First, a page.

- Try to save the teeth by doing the root canals with some buildups
- Try to save the teeth by doing the root canals with crowns and possible crown lengthening
- Do nothing
- Excavate and see what’s left, and then make a decision
Throughout this process, I was open and honest with the patient. I told her my concerns about whether or not she could keep the area clean enough to prevent further problems, and I was upfront about what each option would take in terms of both cost and recovery time.
I learned more and more about the patient as I continued speaking with her. People had told her not to extract her teeth. She was also so nervous about dental procedures that she wanted me to sedate her (I don’t offer any sedation beyond valium).
A Treatment Plan Depends On The Individual Patient
In the end, the patient elected not to schedule treatment with me. Even as an experienced tooth saver, I think that doing nothing was the best treatment plan for this patient. (If she had been 60 years younger and in perfect health, it might have been a different story!)
She understood that even though I was happy to do the root canals, I would do whatever her heart desired. I wanted her to understand what it was going to take for that to happen before allowing her to make her own decision. She wouldn’t have been able to make an empowered decision about her own dental health if I hadn’t taken the time to talk to her.
And that’s my challenge to dentists everywhere:
Talk to your patients. Observe them. Listen to them.
Understand their unique situation and give them all their options. Keep explaining until you feel confident that they understand everything—even if that means you have to repeat yourself.
Minimize your number of referrals, when possible, so your patients end up in the right hands for what’s best for them as soon as possible—and so they can put their hard-earned money towards the appropriate treatment plan.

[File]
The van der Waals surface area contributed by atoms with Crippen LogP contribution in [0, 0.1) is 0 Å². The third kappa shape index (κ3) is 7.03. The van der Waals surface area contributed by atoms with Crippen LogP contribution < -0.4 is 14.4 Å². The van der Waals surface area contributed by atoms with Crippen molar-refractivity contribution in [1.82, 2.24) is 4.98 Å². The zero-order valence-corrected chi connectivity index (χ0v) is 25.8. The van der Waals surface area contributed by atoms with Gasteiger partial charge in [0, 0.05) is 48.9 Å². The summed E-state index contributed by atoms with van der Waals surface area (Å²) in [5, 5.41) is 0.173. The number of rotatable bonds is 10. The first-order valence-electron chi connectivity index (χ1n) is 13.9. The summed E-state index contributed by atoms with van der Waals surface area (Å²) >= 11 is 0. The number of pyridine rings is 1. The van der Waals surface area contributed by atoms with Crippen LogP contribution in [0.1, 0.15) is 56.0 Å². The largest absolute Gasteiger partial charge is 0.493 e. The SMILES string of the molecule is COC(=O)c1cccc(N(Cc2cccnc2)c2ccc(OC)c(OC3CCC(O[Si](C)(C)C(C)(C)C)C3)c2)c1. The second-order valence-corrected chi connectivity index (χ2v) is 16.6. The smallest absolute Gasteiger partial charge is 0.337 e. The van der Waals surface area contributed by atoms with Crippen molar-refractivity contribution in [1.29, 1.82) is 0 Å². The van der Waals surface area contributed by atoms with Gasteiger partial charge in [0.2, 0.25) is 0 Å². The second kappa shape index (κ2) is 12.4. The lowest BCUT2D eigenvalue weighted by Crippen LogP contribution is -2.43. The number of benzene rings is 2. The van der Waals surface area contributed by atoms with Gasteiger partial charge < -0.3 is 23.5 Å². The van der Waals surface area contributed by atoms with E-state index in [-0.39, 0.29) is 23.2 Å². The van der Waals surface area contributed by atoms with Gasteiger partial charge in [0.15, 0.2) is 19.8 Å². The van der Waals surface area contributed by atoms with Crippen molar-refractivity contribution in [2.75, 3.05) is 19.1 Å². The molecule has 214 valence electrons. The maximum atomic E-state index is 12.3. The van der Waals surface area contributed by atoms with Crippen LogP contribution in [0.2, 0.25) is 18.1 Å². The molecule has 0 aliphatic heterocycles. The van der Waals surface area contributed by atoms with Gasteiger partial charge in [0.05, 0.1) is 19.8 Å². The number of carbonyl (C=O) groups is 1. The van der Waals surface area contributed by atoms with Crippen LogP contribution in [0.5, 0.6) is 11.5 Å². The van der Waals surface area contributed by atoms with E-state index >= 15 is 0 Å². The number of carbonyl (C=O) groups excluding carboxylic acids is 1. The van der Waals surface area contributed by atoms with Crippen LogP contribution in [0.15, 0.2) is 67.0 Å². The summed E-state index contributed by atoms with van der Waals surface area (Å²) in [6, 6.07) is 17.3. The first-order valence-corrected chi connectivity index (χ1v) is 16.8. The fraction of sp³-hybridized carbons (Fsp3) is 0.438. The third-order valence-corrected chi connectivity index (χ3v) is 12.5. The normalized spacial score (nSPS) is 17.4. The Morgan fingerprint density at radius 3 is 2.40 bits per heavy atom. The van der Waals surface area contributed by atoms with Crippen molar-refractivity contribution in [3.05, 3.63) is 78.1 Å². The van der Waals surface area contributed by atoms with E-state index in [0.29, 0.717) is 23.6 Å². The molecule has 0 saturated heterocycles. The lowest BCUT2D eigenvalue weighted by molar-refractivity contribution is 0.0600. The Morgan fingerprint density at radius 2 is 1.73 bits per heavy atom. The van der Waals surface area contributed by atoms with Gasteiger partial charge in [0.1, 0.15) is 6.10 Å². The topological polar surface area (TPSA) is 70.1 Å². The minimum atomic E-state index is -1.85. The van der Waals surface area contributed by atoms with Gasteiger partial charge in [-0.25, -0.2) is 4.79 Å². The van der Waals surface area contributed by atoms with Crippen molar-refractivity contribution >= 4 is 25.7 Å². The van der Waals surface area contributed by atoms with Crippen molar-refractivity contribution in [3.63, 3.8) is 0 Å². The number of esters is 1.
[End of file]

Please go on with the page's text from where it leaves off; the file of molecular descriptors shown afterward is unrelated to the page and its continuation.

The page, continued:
Give your patients the information, time, and care they deserve, and their gratitude will be immense.
- Never underestimate the importance of bitewing x-rays in diagnosing patients.
- It’s critical to observe your patients and truly listen to them to determine a treatment plan that is right for them.
- Present patients with their options (and what each option means in terms of recovery time and financial impact) to enable them to make empowered choices about their own dental health.
Totally spot on. Always listen; great reminders! <3 BWs
Thanks JM! Let me know if there are any topics that you think I should cover for general dentists.
Great story…very easy to talk and not listen. I always tell my patients I am here to educate them about making an informed decision that works for them.
Thank you Meena!
Thank you for sharing Dr. Sonia. Would she not have discomfort from the pain in 18 with no treatment, and if she lives another 10 years, that may potentially cause decay in other teeth. Would extraction of those teeth and electric tooth brush use have been a better approach??
I recommended extraction of #14 and #18 for this patient. I have seen her manual dexterity decline significantly over only a few months. So, that was my recommendation. Unfortunately, this will likely happen to other teeth in her mouth.
Everything you described here Sonia “should” ethically be requisite Dentistry procedures for all Practitioners.
Love all you do to help elevate the Dentistry profession!
PS: I’m a Polymath self-taught Dentistry enthusiast”:”}
Thanks for reading Michael!
Good story, I agree with your outcome and I also love Bw’s. Also good for assisting true pulp space morphology coronally.👍
Great story. Pt is 84 years old… first thing I would ask about her financial situation. Even if she has enough resources I would recommend her extractions and keep those area clean.
Why would you even think of implants???. I would recommend if there is NO pain.. do bring. Keep those areas clean snd buy the time.